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August 7, 2003

The Weird World of the Web

Now I'm starting to learn the real ins and outs of search engine placement and what a Weird World the Web is. To give you an example, a few months ago I set up reciprocal links with a site but when I check my stats I don't see any traffic coming from their place. Could they have dropped our listing? I visit their site and the page where we are supposed to appear comes up blank -- no head, no foot and nothing in between. I have a look at the underlying HTML source code and there is nothing there, just an utterly blank page!

You might wonder why they haven't fixed the page and after thinking about it a bit you realize that they don't know it's broken. It's not that they are ignoring an error, the error is never generated because my hit finds a page which happens to be blank and the system dutifully sent me the requested blank page. Error code 200!

So I compose and send a "Dear Webmaster" e-mail and 12 hours later I get a "Thank you!" note and their site is fixed and now I can get traffic from them again. My site is tiny and I can keep most of the details in my head. How do they handle it with huge, multimillion hit sites?

Just a few days ago I hadn't even heard of Keyword Density. Now they are killing me! Our marina is in Venezuela. Venezuela has about one thousand miles of Caribbean shoreline, more than most Caribbean islands, yet people don't think about Venezuela as part of the Caribbean. For them, Venezuela is South America.

In my search for key words for our pages I happen upon "haul-out." Every sailor must haul out his boat every year or two to scrape the bottom and to apply fresh anti fouling paint, there is no getting around it. Sailors will search for marinas and boatyards in the Caribbean to perform this ritual. So I test Google with "Caribbean haul-out" and we are nowhere to be found. At the very top are some of the well known boatyards -- not marinas -- such as Peake's in Trinidad. Since in people's minds Venezuela is not in the Caribbean I decide to test Google with "Venezuela haul-out," surely we rank there. This time some of the ranking pages are articles written by Caribbean sailors about their Caribbean cruises. Here is a typical entry:

During recent years, Trinidad has rapidly expanded its yacht service industry. Besides Humming Bird Marine, there are several storage yards, yacht clubs, and related industries concentrated around the northwest tip of Trinidad in Chaguaramas and Carenage Bay. Stories of increased crime in Venezuela have swelled the number of American yachts that came to Trinidad this year to repair or safely store their boats on the hard while they fly home for the summer. And who can blame them. I mean, where else in the English-speaking world can you hire a laborer for US$2 an hour, rent a car for $15 a day, have a good meal for $2.50 and find virtually any item for your boat in the local chandleries? If it's not on the shelves, Marine Warehouse brings in a weekly container from Miami stuffed with duty-free orders from West Marine. Haulout rates seem reasonable at US$5 per foot including five days on the hard and launching, although the yard storage fees and marina dockage are steeper than Venezuela.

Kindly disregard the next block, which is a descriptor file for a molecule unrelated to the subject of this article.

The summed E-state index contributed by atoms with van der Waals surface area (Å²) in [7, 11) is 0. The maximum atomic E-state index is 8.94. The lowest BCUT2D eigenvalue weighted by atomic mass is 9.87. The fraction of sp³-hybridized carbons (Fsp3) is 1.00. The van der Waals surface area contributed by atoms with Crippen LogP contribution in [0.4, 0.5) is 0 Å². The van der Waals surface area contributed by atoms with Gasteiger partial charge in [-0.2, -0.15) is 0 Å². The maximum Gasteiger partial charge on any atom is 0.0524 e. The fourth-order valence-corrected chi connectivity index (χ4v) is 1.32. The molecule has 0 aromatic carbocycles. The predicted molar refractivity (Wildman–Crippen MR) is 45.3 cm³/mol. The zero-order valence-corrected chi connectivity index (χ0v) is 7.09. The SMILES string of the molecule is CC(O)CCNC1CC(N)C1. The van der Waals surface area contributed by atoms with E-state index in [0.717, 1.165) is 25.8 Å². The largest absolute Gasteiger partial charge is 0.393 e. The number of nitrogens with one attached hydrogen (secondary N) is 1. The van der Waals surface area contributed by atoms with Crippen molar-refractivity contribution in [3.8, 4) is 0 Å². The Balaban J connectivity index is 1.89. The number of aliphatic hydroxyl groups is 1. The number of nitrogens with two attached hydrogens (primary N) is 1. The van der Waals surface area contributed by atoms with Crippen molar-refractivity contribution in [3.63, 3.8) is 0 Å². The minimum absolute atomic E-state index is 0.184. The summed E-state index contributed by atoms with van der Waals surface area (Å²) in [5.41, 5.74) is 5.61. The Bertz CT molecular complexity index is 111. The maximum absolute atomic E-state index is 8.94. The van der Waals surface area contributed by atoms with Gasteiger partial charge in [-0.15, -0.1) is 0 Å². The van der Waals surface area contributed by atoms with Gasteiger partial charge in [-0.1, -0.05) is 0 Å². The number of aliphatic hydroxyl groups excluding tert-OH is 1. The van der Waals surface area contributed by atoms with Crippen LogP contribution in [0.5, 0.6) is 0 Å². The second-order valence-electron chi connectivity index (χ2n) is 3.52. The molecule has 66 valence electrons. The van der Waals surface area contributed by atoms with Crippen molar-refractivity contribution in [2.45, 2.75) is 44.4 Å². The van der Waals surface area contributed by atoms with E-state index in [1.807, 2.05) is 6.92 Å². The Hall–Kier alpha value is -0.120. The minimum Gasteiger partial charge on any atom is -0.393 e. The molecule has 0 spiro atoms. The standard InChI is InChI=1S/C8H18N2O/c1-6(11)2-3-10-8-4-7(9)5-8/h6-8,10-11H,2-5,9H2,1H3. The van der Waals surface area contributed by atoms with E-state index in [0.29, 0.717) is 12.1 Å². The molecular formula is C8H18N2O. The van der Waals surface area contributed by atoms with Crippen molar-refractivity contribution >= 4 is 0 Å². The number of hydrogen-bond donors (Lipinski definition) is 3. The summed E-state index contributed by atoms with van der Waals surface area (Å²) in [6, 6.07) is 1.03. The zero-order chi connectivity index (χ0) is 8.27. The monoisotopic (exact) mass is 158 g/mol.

Here is another one:

All in all, if you're planning to haul out in Venezuela, try Carriacou first, it's on the way and it's just as cheap.

It's enough to make you want to cry! :crying

How did these entries get such high rankings? They are lengthy articles with good content that rank high in Keyword Density.

But there are useful entries for us as well. Here is what entry No. 3 has to say:

The majority of cruising yachts that need work done choose Puerto La Cruz where there are haulout facilities and spare parts can be obtained. Puerto La Cruz has now become the boating capital of Venezuela as far as foreign vessels are concerned, due to the good shipyards and marinas that have opened in recent years.

Entry No. 2 even links to us!

... Many yachtspeople visit Venezuela to haul out and refit their vessels. One of the big advantages of hauling here is that the coastal ...
www.doyleguides.com/venezuela.htm - 4k - Cached - Similar pages

But there is another side to the coin, the unexpected in your favor! The page with the second most hits after the index page is our marina directory page. After considering why this might be so I decided that it has good content and high keyword density. The content comes from the large number of marinas listed and the keyword density comes from the blurbs that accompany reciprocal links to other marina directories. It turns out that by writing advertising copy for our competitors we create "keyword density" for ourselves!

We have several other pages that can take advantage of this curious fact. Where before I was turning down advertising copy thinking it was gauche to give away free ads, now I will seek them out. Just think, for most marinas that we list I can safely state that they "haul out in the Caribbean." All of a sudden, we, who are not even considered part of the Caribbean, can have the highest keyword density for "Caribbean haul out."

Truly the Weird World of the Web!

Denny Schlesinger
Caracas - Venezuela

PD: Since I wrote this piece, Google has ranked us as number 1 for Caribbean haul out, and for catamaran haul out. I feel very proud of that!

PPD: Be careful with what you wish. Now this essay is ranked number 1 for Caribbean haul out and number 3 for catamaran haul out.

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